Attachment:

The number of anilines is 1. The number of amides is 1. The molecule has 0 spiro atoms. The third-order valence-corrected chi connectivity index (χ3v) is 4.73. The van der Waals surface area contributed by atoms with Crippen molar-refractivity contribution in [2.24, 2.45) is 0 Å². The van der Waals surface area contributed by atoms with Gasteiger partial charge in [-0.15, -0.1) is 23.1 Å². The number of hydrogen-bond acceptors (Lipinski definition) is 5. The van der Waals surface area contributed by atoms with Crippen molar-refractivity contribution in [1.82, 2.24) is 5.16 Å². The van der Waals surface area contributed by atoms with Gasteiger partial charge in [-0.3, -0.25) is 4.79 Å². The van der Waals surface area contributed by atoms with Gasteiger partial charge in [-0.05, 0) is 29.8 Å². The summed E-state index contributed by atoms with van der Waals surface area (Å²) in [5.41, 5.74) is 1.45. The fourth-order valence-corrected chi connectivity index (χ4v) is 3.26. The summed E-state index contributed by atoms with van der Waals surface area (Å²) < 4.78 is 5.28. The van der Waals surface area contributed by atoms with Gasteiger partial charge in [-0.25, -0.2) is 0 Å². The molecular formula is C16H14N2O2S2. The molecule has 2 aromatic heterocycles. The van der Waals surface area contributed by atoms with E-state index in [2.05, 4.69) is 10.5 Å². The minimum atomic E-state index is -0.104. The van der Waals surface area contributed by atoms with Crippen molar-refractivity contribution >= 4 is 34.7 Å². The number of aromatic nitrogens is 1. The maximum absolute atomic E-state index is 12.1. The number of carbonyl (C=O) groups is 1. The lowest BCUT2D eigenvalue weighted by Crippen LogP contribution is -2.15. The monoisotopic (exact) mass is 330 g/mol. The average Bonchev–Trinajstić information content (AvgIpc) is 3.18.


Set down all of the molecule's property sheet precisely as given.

The number of anilines is 1. The number of amides is 1. The molecule has 0 spiro atoms. The third-order valence-corrected chi connectivity index (χ3v) is 4.73. The van der Waals surface area contributed by atoms with Crippen molar-refractivity contribution in [2.24, 2.45) is 0 Å². The van der Waals surface area contributed by atoms with Gasteiger partial charge in [-0.15, -0.1) is 23.1 Å². The number of hydrogen-bond acceptors (Lipinski definition) is 5. The van der Waals surface area contributed by atoms with Crippen molar-refractivity contribution in [1.82, 2.24) is 5.16 Å². The van der Waals surface area contributed by atoms with Gasteiger partial charge in [-0.3, -0.25) is 4.79 Å². The van der Waals surface area contributed by atoms with Gasteiger partial charge in [-0.05, 0) is 29.8 Å². The summed E-state index contributed by atoms with van der Waals surface area (Å²) in [5.41, 5.74) is 1.45. The fourth-order valence-corrected chi connectivity index (χ4v) is 3.26. The summed E-state index contributed by atoms with van der Waals surface area (Å²) < 4.78 is 5.28. The van der Waals surface area contributed by atoms with Gasteiger partial charge in [-0.25, -0.2) is 0 Å². The molecular formula is C16H14N2O2S2. The molecule has 2 aromatic heterocycles. The van der Waals surface area contributed by atoms with E-state index in [2.05, 4.69) is 10.5 Å². The minimum atomic E-state index is -0.104. The van der Waals surface area contributed by atoms with Crippen molar-refractivity contribution >= 4 is 34.7 Å². The number of aromatic nitrogens is 1. The maximum absolute atomic E-state index is 12.1. The number of carbonyl (C=O) groups is 1. The lowest BCUT2D eigenvalue weighted by Crippen LogP contribution is -2.15. The monoisotopic (exact) mass is 330 g/mol. The average Bonchev–Trinajstić information content (AvgIpc) is 3.18.